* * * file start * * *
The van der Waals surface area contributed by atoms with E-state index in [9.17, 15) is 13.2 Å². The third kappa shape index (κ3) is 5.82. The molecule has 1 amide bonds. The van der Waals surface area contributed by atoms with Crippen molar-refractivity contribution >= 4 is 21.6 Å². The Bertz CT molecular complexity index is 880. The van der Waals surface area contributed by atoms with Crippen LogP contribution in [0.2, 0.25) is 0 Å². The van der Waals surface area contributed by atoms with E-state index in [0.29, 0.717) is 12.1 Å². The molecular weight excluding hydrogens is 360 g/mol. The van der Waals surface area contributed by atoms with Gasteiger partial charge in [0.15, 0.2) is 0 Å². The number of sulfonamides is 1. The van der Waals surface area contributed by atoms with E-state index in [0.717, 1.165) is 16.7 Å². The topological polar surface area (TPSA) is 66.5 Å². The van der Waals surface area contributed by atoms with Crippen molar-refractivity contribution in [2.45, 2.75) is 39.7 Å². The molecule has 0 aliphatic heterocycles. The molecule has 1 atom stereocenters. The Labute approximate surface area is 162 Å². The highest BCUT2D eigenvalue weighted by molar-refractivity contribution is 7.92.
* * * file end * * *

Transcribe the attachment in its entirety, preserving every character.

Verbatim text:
The van der Waals surface area contributed by atoms with E-state index in [9.17, 15) is 13.2 Å². The third kappa shape index (κ3) is 5.82. The molecule has 1 amide bonds. The van der Waals surface area contributed by atoms with Crippen molar-refractivity contribution >= 4 is 21.6 Å². The Bertz CT molecular complexity index is 880. The van der Waals surface area contributed by atoms with Crippen LogP contribution in [0.2, 0.25) is 0 Å². The van der Waals surface area contributed by atoms with E-state index in [0.29, 0.717) is 12.1 Å². The molecular weight excluding hydrogens is 360 g/mol. The van der Waals surface area contributed by atoms with Gasteiger partial charge in [0.15, 0.2) is 0 Å². The number of sulfonamides is 1. The van der Waals surface area contributed by atoms with E-state index in [0.717, 1.165) is 16.7 Å². The topological polar surface area (TPSA) is 66.5 Å². The van der Waals surface area contributed by atoms with Crippen molar-refractivity contribution in [2.45, 2.75) is 39.7 Å². The molecule has 0 aliphatic heterocycles. The molecule has 1 atom stereocenters. The Labute approximate surface area is 162 Å². The highest BCUT2D eigenvalue weighted by molar-refractivity contribution is 7.92.